Will Cellar Tracker be faster, smarter, more able to differentiate small differences than Parker or CGCW or Tanzer? Do 25 opinions of wine drinkers look like expert opinion or an uncritical melding of reactions? Tom Merle likes to refer to Trip Advisor. I used to use it extensively. I know better now. The ratings are popularity contests, not qualitative analysis.

    Whether Parker’s problems ultimately mean he should leave the scene now or not is an interesting question. I happen to think that he deserves, has earned, the right to try to fix the problem before he gets tossed overboard like yesterday’s a dead cat.

    But, Parker really is not the issue. It is the question of how and in what form the large body of wine drinkers will get information going forward. It would surprise me if the “democratization” of wine commentary means the end of the experienced, articulate, trustworthy wine reviewer.

    Parker will eventually go; I will eventually go; Laube will eventually go. Others will take our places. They are already. People like Joe Roberts, Jordan Mackay and others already have established themselves as important voices.

  6. “Old Media” versus “New Media”, it is the same debate on so many fronts. It is not an either/or proposition. The Internet is simply connecting millions of people that were not formerly connected. Simple as that.

    Eric LeVine,

  7. Why is this a competition? The two media can co-exist just fine. There’s room for magazines as much as the internet has room for blogs. As long as every blog/magazine provides its own mission and backs that mission with specific content, there’s no reason for overlap. However, what I do find encouraging is what was mentioned by Eric–now more than ever, the internet is connecting people of similar tastes. This is not just in wine, but in anything. You could enjoy a hobby of extreme ironing, and, assuredly, you’ll find people online who meet your enthusiasm for the niche sport. This system in no way replaces expert opinion, rather it complements it by connecting those audience’s with certain tastes to an expert of those same tastes.

  8. Just for the record, Wine Enthusiast is doing just fine. With the recession nearing an end (we all hope), our revenues are bouncing back.

  9. Dylan–

    Fine points. The funny thing, though, is that all the wine pubs have discussion groups and are thus already connected to an “expert”.

    Co-exist. Yes, and probably get to look a lot more like each other over time. The ultimate result of all this changing world will be that some publications will adjust, some will go away, some bloggers will become publications. Indeed, some already are. They just publish online–as, by the way, do almost all the existing print publications.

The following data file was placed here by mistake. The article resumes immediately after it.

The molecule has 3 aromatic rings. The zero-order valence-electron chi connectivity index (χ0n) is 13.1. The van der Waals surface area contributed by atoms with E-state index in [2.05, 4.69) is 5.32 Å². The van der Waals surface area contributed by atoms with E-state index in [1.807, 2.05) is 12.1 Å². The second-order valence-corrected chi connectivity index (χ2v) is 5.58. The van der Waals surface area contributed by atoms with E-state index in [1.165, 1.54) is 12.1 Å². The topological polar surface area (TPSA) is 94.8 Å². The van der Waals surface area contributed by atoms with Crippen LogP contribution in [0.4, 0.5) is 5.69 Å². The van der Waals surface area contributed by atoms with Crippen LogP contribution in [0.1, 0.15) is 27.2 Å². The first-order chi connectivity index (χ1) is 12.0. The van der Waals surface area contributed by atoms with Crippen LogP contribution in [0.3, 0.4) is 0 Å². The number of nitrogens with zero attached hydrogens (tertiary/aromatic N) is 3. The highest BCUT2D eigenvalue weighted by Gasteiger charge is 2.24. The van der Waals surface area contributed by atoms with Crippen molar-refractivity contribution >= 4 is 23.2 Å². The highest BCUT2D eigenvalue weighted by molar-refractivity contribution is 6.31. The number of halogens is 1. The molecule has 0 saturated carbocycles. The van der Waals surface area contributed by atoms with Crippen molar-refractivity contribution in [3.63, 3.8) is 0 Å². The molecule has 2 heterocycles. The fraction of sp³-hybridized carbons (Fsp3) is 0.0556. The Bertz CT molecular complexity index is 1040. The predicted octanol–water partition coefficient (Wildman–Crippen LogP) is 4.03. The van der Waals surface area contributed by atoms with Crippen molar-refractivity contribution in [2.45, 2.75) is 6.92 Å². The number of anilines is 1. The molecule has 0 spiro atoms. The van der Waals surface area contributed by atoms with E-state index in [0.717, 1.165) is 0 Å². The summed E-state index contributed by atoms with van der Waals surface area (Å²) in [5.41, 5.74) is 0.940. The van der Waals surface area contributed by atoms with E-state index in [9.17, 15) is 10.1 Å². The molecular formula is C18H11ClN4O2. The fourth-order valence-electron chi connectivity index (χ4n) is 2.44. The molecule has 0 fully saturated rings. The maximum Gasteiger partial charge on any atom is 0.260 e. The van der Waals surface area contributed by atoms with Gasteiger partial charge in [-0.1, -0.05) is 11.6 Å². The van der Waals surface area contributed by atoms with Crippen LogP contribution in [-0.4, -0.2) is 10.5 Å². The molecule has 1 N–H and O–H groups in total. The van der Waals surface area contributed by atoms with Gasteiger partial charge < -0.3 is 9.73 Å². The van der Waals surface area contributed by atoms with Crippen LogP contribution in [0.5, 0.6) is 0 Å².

Conversations about wine, or almost anything else, are not new. They have existed from the very first extensions of the Internet into a public medium. Before that, they were called Letters to The Editor and could become quite heated and go on for months. Technology has made everything more immediate, but it has not changed the human condition. We all have had opinions and expressed them, and we still do.

  10. One day soon, we’ll be able to look back and acknowledge that, for all the struggles of the medias – both new and old, that we are living in a golden age of wine.
    More labels for those who like and can afford them. More family producers and vineyards. Custom crushers. More winemaking clubs than ever before. All in all, it can’t get better than this.

  11. Charlie,

    You are correct that conversations are not new. One thing that is new though are large, systematically (or organically assembled) catalogs (e.g. 700,000 unique wines on CellarTracker) and then the ability for people to attach a load of interesting data (reviews, drinking window recommendations, price paid, label images) to this catalog. The mix of structured and unstructured data makes for some powerful scenarios that heretofore where not necessarily possible. Combine that with a new business model (free access funded by traffic-based monetization, voluntary subscription or ‘freemium’ model, commerce etc.) and this has potential to create pressure on some existing models. That said I don’t think that these different models need to replace each other, and each model (and type of data) has its own obvious strengths and weaknesses.